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Academic Honours for Fr Fergus Kerr OP

Friday, March 27, 2020

At 12 noon on Monday, 9 December, 2019, an academic procession entered the beautiful Raeburn Room at Old College, Edinburgh. The procession was made up of four people in full ¬≠academic attire: a beadle carrying an academic mace; Professor Peter Mathieson, Principal and Vice-Chancellor of the University of Edinburgh; Professor David Fergusson, Professor of Divinity at the University of Edinburgh; and Fr Fergus Kerr, Dominican friar and member of the Edinburgh Dominican Community. The occasion was the conferral of the honorary degree of Doctor of Divinity on Fr Fergus for his many contributions to Scottish Catholic Theology. 

Professor Fergusson, speaking in the name and by the authority of the Senatus Academicus of the University of Edinburgh, gave a laureation in which he explained why Fr Fergus had been chosen for the high honour. He then called upon the Vice-Chancellor to confer the honorary doctorate. This was done in the Edinburgh style, in this case an unwittingly ecumenical gesture, by tapping the head of Fr Fergus with ‘the Geneva Bonnet’, a hat supposedly made from the breeches of the noted Scottish Reformer, John Knox.  

In his laureation Professor Fergusson said the following:

“The recently published History of Scottish Theology describes Fergus Kerr as the most distinguished Scottish Catholic theologian of the twentieth century. That seems an unassailable judgement. In at least three areas, he has made an outstanding contribution to contemporary philosophical theology. His appropriation of the work of Wittgenstein has enabled us to understand the extent to which the human person is not an angel but an animal. We are embodied creatures, set in a social and material world. As he shows, theologians have too often failed to recognise these features of the human condition, yet they are vital for understanding the significance of ritual, liturgy, and meaning. In his work on Thomas Aquinas, Fergus Kerr has awakened us to the contrasting interpretations of his theology which reflect the different historical circumstances in which Thomists have worked. Aquinas himself emerges here as a contextualised thinker who can better be understood and appreciated as a great and innovative thinker of the thirteenth century. And Fergus has also taught us much about the richness of ¬≠twentieth-century Catholic theology with its patterns of retrieval and development of church doctrine. What sets him apart is that he always writes in a style that is lucid, measured, irenic and wise.  Perhaps that is why he has proved such an effective preacher over many years in both Oxford and Edinburgh.”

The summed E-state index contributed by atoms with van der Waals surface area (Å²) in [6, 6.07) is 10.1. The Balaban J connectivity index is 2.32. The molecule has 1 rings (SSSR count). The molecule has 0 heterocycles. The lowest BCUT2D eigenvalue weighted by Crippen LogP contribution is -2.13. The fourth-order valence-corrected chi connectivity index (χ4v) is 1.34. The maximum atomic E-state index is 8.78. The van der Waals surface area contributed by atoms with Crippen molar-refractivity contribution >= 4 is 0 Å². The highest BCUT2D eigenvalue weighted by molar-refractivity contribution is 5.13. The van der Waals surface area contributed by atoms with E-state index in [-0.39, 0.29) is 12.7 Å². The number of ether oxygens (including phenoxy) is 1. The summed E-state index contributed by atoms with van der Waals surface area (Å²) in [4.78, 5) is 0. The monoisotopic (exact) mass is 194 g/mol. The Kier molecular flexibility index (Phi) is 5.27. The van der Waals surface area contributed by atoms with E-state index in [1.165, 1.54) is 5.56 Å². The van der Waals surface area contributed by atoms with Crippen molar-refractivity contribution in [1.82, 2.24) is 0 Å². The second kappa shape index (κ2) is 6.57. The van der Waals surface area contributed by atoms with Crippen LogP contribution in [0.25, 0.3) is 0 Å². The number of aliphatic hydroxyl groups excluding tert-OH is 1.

In this Professor Fergusson drew attention to something of fundamental importance for Dominican engagement with theology. Yes, it is meant to involve rigorous scholarship and in-depth reflection, but this is directed ultimately towards enriching the Christian culture and the engagement of the People of God with the Gospel. In other words, it is about preaching in a way that empowers others to engage with the Christian message more deeply. Fr Fergus has indeed been a highly effective preacher from the pulpit in Oxford and Edinburgh; but through his writings and his presence within the academy, his preaching, in a broad sense of the word, has reached across the world.

After the formalities of the conferral, and fittingly for a celebration of a theologian noted for reminding us that we are social and embodied creatures, Dominican friars and members of the Edinburgh Divinity Faculty joined the Vice-Chancellor and Fr Fergus for a convivial lunch during which the good health and happiness of Fr Fergus were toasted. 

– John O’Connor OP

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